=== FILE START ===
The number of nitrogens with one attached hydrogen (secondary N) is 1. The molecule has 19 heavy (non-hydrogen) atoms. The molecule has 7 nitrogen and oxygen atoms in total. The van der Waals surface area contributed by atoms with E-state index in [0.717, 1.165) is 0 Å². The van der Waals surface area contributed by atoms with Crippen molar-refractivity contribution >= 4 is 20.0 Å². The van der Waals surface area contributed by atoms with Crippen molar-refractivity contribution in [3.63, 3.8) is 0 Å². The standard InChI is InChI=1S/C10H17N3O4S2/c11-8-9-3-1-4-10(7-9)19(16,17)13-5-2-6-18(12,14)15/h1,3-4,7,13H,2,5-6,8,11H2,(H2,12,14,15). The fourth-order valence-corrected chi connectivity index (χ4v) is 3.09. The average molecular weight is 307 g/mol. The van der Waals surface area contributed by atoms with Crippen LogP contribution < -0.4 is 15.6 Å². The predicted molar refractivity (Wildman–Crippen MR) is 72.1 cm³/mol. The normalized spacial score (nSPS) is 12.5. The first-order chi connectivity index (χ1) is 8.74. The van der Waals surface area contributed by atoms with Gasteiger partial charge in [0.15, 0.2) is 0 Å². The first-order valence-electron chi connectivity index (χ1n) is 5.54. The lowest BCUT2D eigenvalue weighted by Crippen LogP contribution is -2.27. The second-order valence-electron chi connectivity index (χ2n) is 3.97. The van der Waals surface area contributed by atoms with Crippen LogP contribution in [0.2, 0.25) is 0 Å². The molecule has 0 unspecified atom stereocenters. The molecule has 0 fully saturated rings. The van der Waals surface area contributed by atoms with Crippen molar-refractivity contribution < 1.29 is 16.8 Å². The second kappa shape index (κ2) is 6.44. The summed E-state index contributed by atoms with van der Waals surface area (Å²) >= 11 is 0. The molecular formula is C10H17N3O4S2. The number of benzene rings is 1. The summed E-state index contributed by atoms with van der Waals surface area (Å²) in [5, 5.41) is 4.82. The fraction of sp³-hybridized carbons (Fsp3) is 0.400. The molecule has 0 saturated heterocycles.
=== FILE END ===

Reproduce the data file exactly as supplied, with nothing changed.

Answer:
The number of nitrogens with one attached hydrogen (secondary N) is 1. The molecule has 19 heavy (non-hydrogen) atoms. The molecule has 7 nitrogen and oxygen atoms in total. The van der Waals surface area contributed by atoms with E-state index in [0.717, 1.165) is 0 Å². The van der Waals surface area contributed by atoms with Crippen molar-refractivity contribution >= 4 is 20.0 Å². The van der Waals surface area contributed by atoms with Crippen molar-refractivity contribution in [3.63, 3.8) is 0 Å². The standard InChI is InChI=1S/C10H17N3O4S2/c11-8-9-3-1-4-10(7-9)19(16,17)13-5-2-6-18(12,14)15/h1,3-4,7,13H,2,5-6,8,11H2,(H2,12,14,15). The fourth-order valence-corrected chi connectivity index (χ4v) is 3.09. The average molecular weight is 307 g/mol. The van der Waals surface area contributed by atoms with Crippen LogP contribution < -0.4 is 15.6 Å². The predicted molar refractivity (Wildman–Crippen MR) is 72.1 cm³/mol. The normalized spacial score (nSPS) is 12.5. The first-order chi connectivity index (χ1) is 8.74. The van der Waals surface area contributed by atoms with Gasteiger partial charge in [0.15, 0.2) is 0 Å². The first-order valence-electron chi connectivity index (χ1n) is 5.54. The lowest BCUT2D eigenvalue weighted by Crippen LogP contribution is -2.27. The second-order valence-electron chi connectivity index (χ2n) is 3.97. The van der Waals surface area contributed by atoms with Crippen LogP contribution in [0.2, 0.25) is 0 Å². The molecule has 0 unspecified atom stereocenters. The molecule has 0 fully saturated rings. The van der Waals surface area contributed by atoms with Crippen molar-refractivity contribution < 1.29 is 16.8 Å². The second kappa shape index (κ2) is 6.44. The summed E-state index contributed by atoms with van der Waals surface area (Å²) >= 11 is 0. The molecular formula is C10H17N3O4S2. The number of benzene rings is 1. The summed E-state index contributed by atoms with van der Waals surface area (Å²) in [5, 5.41) is 4.82. The fraction of sp³-hybridized carbons (Fsp3) is 0.400. The molecule has 0 saturated heterocycles.